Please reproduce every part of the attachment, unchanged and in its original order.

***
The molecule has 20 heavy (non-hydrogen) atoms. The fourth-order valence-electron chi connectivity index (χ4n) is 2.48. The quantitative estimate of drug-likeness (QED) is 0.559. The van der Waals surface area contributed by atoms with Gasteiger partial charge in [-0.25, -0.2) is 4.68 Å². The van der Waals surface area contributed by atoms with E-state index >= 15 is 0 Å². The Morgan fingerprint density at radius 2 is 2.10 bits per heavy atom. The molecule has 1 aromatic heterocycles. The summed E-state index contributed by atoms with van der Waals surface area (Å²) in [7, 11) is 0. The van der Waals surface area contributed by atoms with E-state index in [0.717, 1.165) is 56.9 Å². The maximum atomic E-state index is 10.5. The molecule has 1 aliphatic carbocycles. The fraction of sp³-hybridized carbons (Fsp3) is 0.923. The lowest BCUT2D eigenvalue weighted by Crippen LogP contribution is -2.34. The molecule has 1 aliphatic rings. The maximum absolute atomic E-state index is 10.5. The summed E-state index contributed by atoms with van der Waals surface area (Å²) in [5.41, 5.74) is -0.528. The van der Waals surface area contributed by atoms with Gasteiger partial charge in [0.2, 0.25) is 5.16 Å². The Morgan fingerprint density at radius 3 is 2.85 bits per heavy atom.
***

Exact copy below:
The molecule has 20 heavy (non-hydrogen) atoms. The fourth-order valence-electron chi connectivity index (χ4n) is 2.48. The quantitative estimate of drug-likeness (QED) is 0.559. The van der Waals surface area contributed by atoms with Gasteiger partial charge in [-0.25, -0.2) is 4.68 Å². The van der Waals surface area contributed by atoms with E-state index >= 15 is 0 Å². The Morgan fingerprint density at radius 2 is 2.10 bits per heavy atom. The molecule has 1 aromatic heterocycles. The summed E-state index contributed by atoms with van der Waals surface area (Å²) in [7, 11) is 0. The van der Waals surface area contributed by atoms with E-state index in [0.717, 1.165) is 56.9 Å². The maximum atomic E-state index is 10.5. The molecule has 1 aliphatic carbocycles. The fraction of sp³-hybridized carbons (Fsp3) is 0.923. The lowest BCUT2D eigenvalue weighted by Crippen LogP contribution is -2.34. The molecule has 1 aliphatic rings. The maximum absolute atomic E-state index is 10.5. The summed E-state index contributed by atoms with van der Waals surface area (Å²) in [5.41, 5.74) is -0.528. The van der Waals surface area contributed by atoms with Gasteiger partial charge in [0.2, 0.25) is 5.16 Å². The Morgan fingerprint density at radius 3 is 2.85 bits per heavy atom.